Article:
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Climate – Getting to the root

Fine roots from a larch tree peek out from a pile of peat excavated from an experimental warming plot in the SPRUCE experiment in Northern Minnesota. Credit: Colleen Iversen/ORNL, U.S. Dept. of Energy

New data hosted by Oak Ridge National Laboratory is helping scientists around the world understand the secret lives of plant roots as well as their impact on the global carbon cycle and climate change.

The Fine Root Ecology Database, or FRED 3.0, brings together 150,000 observations of root anatomy and function from a variety of ecosystems. These root traits are informing Earth system models that predict the future of the planet.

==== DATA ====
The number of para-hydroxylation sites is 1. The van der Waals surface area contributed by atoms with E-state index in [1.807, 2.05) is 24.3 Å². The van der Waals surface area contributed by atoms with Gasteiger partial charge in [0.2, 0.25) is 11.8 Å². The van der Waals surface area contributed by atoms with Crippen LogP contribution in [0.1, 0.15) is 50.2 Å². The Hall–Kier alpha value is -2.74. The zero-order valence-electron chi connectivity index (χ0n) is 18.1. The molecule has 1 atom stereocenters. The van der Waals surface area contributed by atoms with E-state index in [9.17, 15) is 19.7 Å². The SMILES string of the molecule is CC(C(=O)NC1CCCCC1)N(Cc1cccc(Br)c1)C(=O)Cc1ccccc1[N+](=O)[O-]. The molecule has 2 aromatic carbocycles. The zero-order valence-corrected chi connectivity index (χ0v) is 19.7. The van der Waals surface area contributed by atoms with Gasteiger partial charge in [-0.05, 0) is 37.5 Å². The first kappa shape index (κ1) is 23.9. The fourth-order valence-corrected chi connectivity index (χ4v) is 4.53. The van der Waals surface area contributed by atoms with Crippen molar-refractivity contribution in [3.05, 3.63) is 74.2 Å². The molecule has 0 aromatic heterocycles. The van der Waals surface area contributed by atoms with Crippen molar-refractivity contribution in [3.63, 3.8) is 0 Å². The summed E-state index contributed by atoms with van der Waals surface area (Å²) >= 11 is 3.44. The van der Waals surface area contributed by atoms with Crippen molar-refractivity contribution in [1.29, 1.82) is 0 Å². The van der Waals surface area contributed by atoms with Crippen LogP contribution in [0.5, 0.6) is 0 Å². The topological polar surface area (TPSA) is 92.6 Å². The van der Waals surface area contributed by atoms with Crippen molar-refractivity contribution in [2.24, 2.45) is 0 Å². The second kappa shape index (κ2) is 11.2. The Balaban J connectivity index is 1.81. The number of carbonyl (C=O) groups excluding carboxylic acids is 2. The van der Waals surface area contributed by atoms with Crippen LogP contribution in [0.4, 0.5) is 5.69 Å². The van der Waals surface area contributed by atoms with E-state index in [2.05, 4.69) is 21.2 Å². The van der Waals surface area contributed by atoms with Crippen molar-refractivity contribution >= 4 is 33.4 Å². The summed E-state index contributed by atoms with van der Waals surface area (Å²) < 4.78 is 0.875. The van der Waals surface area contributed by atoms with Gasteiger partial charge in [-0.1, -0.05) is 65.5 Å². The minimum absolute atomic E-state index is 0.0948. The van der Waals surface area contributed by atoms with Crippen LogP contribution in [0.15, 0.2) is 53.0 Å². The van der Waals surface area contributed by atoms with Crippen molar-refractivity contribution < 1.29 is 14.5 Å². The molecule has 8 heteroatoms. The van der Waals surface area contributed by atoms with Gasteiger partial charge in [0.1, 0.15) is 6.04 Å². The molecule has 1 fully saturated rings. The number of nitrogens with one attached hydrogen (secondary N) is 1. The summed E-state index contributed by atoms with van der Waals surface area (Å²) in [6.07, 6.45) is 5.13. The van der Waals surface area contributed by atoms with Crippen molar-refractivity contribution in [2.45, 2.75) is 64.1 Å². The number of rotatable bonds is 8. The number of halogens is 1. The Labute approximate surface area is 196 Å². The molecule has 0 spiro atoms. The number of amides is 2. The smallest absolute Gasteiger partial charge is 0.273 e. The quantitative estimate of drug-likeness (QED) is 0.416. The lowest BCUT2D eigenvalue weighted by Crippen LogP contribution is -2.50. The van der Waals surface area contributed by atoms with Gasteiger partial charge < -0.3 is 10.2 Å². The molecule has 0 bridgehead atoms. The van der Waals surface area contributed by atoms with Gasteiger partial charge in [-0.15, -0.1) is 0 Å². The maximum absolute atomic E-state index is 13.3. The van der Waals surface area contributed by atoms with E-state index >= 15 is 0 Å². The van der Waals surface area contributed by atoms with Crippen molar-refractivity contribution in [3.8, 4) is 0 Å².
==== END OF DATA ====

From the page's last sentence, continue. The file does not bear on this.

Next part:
“These fine roots are narrower than the cord that connects your ear buds to your computer,” ORNL’s Colleen Iversen said. “They’re tiny but mighty. They are important for plant water and nutrient uptake and contribute disproportionately to the accumulation of carbon in the soil, which stores twice as much carbon as the atmosphere.”

FRED 3.0 offers curated, searchable data, providing a picture of root trait variation across biomes and identifying the gaps where more data are needed.

Listen to ORNL’s podcast “The Sound of Science” to learn more about FRED.